Mao II

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Mao II
Mao II.jpg
Author Don DeLillo
Country United States
Language English
Genre Novel
Publisher Scribner
Publication date
20 June 1991
Media type Print (Hardback & Paperback)
Pages 256 (hardback first edition)
ISBN 0-670-83904-3
OCLC 22766802
813/.54 20
LC Class PS3554.E4425 M36 1991

Mao II, published in 1991, is Don DeLillo's tenth novel. It was the winner of the PEN/Faulkner Award in 1992. The title is derived from a series of Andy Warhol silkscreen prints depicting Mao Zedong. This book was dedicated to DeLillo's editor, Gordon Lish.

Plot summary[edit]

A reclusive novelist named Bill Gray works endlessly on a novel which he chooses not to finish. He has chosen a lifestyle secluded from the outside world in order to try to keep his writing pure. He, along with his assistant Scott, believe that something is lost once a mass audience reads the work. Scott would prefer Bill didn't publish the book for fear that the mass-production of the work will destroy the "real" Bill. Bill has a dalliance with Scott's partner Karen Janney, a former member of the Unification Church who is married to Kim Jo Pak in a Unification Church Blessing ceremony in the prologue of the book.

Bill, who lives as a complete recluse, accedes to be photographed by a New York photographer named Brita who is documenting writers. In dialogue with Brita and others, Bill laments that novelists are quickly becoming obsolete in an age where terrorism has supplanted art as the "raids on consciousness" that jolt and transform culture at large. Gray disappears without a word and secretly decides to accept an opportunity from Charles to travel to London to publicly speak on the behalf of a Swiss writer held hostage in war-torn Beirut.

Meanwhile Karen ends up living in Brita's NY apartment and spends most of her time in the homeless slums of Tompkins Square Park. In London, Bill is introduced to George Haddad, a representative of the Maoist group responsible for kidnapping the writer. Bill decides to go to Lebanon himself and negotiate the release of the writer. Cutting himself off from Charles, he flees to Cyprus where he awaits a ship that will take him to Lebanon.

In Cyprus Bill is hit by a car and suffers a lacerated liver which, exacerbated by his heavy drinking, kills him in his sleep while en route to Beirut. In the epilogue, Brita goes to Beirut to photograph Abu Rashid, the terrorist responsible for the kidnapping. The fate of the hostage is never revealed, though the implication is grim. The plot unfolds with DeLillo's customary shifts of time, setting, and character.

Main themes[edit]

The last sentence of the prologue reveals an important and major theme in Mao II: "The future belongs to crowds." Crowds feature heavily in the book, from the opening crowds of thousands at the mass-wedding at Yankee Stadium, to the crowds living in Tompkins Square Park, to the thousands of mourners at the Ayatollah's funeral as observed on television by Karen. The nature of crowds and their relation to personal and collective identity are explored.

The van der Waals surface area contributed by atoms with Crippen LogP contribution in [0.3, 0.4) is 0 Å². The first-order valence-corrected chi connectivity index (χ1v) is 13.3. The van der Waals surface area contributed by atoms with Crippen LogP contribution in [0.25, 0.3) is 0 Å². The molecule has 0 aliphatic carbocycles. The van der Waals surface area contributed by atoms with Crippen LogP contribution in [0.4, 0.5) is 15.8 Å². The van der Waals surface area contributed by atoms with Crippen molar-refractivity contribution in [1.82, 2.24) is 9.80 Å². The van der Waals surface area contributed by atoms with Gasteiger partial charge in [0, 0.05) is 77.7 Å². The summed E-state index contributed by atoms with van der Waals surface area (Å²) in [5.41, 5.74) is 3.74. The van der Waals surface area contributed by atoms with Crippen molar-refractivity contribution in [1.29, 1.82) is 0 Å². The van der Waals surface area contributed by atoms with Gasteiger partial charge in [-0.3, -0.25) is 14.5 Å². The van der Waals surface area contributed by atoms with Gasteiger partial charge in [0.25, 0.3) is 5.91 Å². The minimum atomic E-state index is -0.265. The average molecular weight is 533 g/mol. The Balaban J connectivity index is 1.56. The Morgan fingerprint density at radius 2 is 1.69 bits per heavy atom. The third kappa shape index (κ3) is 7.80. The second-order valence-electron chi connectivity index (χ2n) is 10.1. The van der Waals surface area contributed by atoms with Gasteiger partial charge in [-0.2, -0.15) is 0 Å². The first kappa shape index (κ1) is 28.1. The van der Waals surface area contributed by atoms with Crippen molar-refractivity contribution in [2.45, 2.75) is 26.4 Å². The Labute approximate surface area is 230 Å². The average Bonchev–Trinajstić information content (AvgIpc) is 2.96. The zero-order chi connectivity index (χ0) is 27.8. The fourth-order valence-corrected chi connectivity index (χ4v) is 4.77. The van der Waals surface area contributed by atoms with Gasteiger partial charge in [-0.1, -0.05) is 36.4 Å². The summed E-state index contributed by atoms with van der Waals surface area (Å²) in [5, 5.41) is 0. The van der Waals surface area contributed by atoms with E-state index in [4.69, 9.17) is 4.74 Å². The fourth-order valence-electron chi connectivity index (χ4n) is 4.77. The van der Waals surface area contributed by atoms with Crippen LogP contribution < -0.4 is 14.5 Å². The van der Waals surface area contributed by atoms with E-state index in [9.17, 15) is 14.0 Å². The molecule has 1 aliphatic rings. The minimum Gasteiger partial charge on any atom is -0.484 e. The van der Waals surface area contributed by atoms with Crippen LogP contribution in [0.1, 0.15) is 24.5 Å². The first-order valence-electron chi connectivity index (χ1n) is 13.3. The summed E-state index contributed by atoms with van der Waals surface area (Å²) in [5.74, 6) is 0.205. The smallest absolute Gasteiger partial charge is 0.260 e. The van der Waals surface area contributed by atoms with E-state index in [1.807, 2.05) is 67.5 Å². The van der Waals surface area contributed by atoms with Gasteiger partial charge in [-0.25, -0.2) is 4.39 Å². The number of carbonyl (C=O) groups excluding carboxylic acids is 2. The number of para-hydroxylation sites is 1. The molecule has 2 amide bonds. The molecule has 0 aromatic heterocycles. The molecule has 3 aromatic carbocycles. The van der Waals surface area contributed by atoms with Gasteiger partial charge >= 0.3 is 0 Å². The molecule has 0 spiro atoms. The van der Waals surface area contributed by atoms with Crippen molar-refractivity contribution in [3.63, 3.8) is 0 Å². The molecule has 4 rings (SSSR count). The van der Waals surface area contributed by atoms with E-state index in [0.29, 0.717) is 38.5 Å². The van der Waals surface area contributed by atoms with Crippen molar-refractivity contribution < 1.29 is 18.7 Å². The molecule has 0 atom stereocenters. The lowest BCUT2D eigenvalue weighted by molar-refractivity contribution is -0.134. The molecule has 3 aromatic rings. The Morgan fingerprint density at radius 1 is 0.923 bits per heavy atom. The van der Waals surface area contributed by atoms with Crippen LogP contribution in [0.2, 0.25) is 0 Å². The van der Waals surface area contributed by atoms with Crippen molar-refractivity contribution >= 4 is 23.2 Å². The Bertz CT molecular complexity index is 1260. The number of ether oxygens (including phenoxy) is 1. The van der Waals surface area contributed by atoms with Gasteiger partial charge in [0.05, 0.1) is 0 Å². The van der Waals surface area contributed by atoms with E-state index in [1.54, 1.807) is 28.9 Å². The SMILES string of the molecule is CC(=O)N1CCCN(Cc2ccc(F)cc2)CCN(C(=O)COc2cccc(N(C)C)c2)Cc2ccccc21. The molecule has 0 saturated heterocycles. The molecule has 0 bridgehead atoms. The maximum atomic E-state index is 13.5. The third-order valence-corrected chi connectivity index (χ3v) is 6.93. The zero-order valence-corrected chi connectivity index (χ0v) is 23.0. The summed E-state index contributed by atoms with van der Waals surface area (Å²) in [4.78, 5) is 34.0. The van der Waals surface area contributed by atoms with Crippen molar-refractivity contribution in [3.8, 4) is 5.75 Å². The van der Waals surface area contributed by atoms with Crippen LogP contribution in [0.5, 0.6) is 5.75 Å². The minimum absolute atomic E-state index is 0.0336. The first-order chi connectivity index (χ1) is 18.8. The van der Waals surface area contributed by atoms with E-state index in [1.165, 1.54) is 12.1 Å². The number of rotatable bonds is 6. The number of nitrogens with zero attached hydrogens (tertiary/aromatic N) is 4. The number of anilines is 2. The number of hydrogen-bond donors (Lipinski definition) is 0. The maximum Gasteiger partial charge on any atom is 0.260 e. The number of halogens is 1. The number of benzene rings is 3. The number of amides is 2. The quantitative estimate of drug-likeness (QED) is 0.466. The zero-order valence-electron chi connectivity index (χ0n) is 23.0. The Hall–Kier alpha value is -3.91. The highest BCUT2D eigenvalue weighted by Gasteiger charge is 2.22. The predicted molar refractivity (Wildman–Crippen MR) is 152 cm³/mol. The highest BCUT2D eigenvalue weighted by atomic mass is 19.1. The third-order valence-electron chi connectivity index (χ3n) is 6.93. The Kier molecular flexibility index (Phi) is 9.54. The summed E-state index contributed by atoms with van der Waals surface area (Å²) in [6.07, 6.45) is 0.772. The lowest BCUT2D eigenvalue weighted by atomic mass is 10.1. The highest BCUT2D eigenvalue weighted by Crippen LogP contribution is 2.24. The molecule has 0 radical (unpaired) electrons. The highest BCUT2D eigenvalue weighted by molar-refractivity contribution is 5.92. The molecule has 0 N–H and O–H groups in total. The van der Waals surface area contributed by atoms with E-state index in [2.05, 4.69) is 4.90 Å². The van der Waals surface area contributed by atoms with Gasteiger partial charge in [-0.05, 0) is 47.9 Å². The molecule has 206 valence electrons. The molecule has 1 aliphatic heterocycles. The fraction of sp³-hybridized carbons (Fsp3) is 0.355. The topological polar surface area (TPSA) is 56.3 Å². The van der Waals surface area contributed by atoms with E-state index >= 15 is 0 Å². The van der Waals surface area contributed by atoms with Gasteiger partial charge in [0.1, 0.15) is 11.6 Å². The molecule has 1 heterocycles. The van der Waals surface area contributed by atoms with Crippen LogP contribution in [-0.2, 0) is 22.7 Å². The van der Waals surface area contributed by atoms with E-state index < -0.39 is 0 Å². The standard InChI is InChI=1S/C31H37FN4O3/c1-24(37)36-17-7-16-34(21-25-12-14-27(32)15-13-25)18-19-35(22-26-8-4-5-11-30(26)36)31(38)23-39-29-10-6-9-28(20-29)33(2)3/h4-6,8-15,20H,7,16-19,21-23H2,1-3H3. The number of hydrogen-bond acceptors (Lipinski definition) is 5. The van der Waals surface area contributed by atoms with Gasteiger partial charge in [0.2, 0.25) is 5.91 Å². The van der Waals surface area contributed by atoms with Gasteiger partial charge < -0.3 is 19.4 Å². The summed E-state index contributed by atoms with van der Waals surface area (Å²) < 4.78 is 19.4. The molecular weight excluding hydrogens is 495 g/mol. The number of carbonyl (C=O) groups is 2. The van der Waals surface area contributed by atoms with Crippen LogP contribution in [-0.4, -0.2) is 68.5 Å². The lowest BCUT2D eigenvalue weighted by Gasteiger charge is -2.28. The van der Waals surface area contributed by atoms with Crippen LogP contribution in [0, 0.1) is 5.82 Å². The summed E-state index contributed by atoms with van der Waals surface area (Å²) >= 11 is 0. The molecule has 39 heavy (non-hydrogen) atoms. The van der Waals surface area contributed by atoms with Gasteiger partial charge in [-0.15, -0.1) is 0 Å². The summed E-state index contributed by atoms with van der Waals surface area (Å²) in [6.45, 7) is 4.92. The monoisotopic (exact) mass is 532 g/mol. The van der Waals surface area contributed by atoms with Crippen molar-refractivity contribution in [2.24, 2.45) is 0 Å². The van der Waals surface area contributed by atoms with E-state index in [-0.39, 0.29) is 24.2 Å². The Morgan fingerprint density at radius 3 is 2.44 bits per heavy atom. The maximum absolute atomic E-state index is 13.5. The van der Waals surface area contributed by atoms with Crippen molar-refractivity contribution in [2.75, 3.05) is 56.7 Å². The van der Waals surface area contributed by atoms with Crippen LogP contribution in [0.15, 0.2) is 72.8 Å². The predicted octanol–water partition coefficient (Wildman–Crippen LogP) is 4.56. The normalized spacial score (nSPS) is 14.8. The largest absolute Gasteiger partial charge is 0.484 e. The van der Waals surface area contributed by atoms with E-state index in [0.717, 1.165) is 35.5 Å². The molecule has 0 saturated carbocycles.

In predicting an age of terror in which "the major work involves midair explosions and crumbled buildings," DeLillo was eerily ahead of his time in contemplating the profound effect that political terror was soon to have on American society. The question of the efficacy of art in the context of dogmatism and violence of a massive scale is central to the narrative. In preparing the novel, DeLillo's editor at Viking, Nan Graham said "Long before he had written anything Don told me he had two folders -- one marked 'art' and the other marked 'terror.'"[1]

Just two years before the novel was published Khomeini issued a fatwa calling for the death of Salman Rushdie after his publication of The Satanic Verses and New York Post photographers had ambushed J.D. Salinger in New Hampshire. DeLillo cited the published Salinger photograph and a photograph of a Unification Church Blessing ceremony he came across as inspiration for the book, telling Vince Passaro:

I didn't know it at the time, but these two pictures would represent the polar extremes of "Mao II," the arch individualist and the mass mind, from the mind of the terrorist to the mind of the mass organization. In both cases, it's the death of the individual that has to be accomplished before their aims can be realized.[1]

References[edit]

  1. ^ a b "Dangerous Don DeLillo", May 19, 1991 New York Times

External links[edit]